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Creme brulee - how and why?


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How and why does a creme brulee work?  I had always been taught that custards are done when they're about 80c (176f) - much over 83 (181f) and they risk splitting.  I understand that ingredients other than egg will change this a bit, but I have trouble trying to quantify it so I'm not reliant on any specific recipe.

There's a nice table in modernist cuisine (Book 4, somewhere around pagge 84 I believe) that, under creme brulee (as in, achieving that texture), it suggests that 30% egg be used at 83c (181f), 50% egg at 80c (176f), and 90% egg at 75c (167f).  Which is great, except it seems other things impact.  For instance, I've cooked anglaise out to 83c in the past and it was fine but not quite thick enough until I held it there for another 10-15 minutes.  Sometimes lemon curds will set at that temperature and other times they will refuse.

What is it that makes a baked CB set firmer than one cooked either on a stove or sous vide (assuming they're all cooking to the same internal temperature)?  Is it just a bit of dehydration/reduction?  Is it the lack of stirring/agitation that lets the proteins bond differently?

Does it matter if the cream (and/or milk if you're that way inclined) is heated before tempering into the eggs, rather than blending to a homogeneous mix and then heating?  Does passing post-cooking destroy some of the bonding created during the cooking that provides thickening power?

To avoid vanilla seeds sinking to the bottom of the ramekin, is it best to let the temperature of the mix cool down, a la pannacotta, so it better suspends in a more viscous custard?

I had a read through a couple of creme brulee threads on here and there is just so much conflicting advice, even as far as whether to use a water bath when using a convection oven; to use a low temp (or boiling) steam oven; or whether the mix should sit overnight (cooked or uncooked) before setting in dishes.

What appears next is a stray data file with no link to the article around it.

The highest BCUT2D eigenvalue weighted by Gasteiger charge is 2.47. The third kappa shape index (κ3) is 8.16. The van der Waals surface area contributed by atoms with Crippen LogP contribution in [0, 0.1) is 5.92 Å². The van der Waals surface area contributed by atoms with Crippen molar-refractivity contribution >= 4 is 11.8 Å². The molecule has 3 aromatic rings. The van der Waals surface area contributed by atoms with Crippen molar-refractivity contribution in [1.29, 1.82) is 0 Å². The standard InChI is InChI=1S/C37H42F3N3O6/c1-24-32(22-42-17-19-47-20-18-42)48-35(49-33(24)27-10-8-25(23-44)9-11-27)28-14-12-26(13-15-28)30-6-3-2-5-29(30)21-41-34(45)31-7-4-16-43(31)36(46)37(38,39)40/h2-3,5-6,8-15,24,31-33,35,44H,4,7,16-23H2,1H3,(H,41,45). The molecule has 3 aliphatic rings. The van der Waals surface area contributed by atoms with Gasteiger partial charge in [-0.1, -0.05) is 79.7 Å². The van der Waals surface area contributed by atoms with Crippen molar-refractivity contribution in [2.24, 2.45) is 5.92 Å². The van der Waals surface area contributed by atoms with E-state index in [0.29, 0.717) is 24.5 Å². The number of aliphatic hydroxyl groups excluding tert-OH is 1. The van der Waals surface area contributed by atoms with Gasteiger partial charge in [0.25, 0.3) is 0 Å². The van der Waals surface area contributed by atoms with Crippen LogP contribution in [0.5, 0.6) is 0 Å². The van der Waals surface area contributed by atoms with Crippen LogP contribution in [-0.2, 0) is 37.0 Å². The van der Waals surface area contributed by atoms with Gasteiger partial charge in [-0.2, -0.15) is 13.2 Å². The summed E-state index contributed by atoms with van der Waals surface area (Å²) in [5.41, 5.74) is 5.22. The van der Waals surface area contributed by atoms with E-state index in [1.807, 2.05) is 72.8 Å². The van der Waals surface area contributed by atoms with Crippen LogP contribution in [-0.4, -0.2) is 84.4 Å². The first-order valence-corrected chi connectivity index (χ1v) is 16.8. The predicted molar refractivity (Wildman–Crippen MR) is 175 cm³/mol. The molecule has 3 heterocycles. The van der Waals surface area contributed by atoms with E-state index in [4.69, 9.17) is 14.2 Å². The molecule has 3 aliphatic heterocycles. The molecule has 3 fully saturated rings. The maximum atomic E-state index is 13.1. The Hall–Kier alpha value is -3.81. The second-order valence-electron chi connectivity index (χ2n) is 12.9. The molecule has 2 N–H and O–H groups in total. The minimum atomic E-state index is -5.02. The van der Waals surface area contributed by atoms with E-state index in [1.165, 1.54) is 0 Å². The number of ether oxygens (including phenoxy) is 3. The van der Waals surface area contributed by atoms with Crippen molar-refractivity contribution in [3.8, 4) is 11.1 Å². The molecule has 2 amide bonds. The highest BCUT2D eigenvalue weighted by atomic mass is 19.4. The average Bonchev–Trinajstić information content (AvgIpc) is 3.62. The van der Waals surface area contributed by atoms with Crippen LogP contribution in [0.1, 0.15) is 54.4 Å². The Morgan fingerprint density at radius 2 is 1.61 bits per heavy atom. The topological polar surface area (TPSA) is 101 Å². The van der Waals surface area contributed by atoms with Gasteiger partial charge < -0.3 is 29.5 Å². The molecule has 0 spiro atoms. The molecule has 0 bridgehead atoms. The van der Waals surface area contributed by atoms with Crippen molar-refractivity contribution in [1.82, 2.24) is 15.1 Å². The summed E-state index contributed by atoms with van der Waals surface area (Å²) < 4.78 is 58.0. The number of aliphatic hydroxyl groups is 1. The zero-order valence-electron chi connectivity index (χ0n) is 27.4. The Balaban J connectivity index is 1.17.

Some background/context:

I've just started at a new kitchen, and the former pastry chef just left.  No handover or exchange of recipes.  We each in the kitchen have recipes we've used in the past that work, but the pastry oven, for whatever reason, has no control to lower or even disable the fan.  The force of the air leaves a (thin) set foam that looks unpleasant but is hidden by the caramel.  

There are two other ovens in the kitchen but they're frequently used.  My preference would be to cook it in a pot (pastry has it's own induction 'hotplate'), but I feel that'd tie up too much time stirring it.  There's a single sous vide waterbath that's used for other things, so it'd be asking a lot to comandeer that for a couple of hours needed to get it up to temp and then cook the custard.  Today I tried to cold-blend the mix, vac-seal it and put it into an empty oven set to 'steam' at 84 degrees (which seemed a tad too  hot to me, but was the temperature another pastry person said they'd used in the past in a pot on the stove), but I was told it came out lumpy.  I wasn't there to see if passing/blending would salvage it.

Really really would prefer to not use the 'Thermomix' recipe, despite it seeming to work - mostly because it seems to be too high a temperature (85c) and yet still seems to come out smooth (and also because professional pride and learning opportunities).

For reference, after looking over MC@home and Advanced bread and pastry, and comparing recipes other chefs (and myself) have used successfully in the past, it looks like the egg:cream ratio varies from 21 to 40%.  The recipe I did a test batch with was 28% (that's 4 yolks and 1 whole egg to 500g of cream; a variation I also tried (less sugar, seemed to let the nutmeg shine better) had 7 yolks to 500g of cream.  I don't think it was the recipe(s) that was the problem.


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McGee covers water baths in detail, and the stirred vs 'still'. There are a lot of variables in cooking custards. You could solve your issue by placing a sheet pan on top while baking, either up or down, whatever works, it would still allow evaporation of the water but would leave the tops undisturbed.

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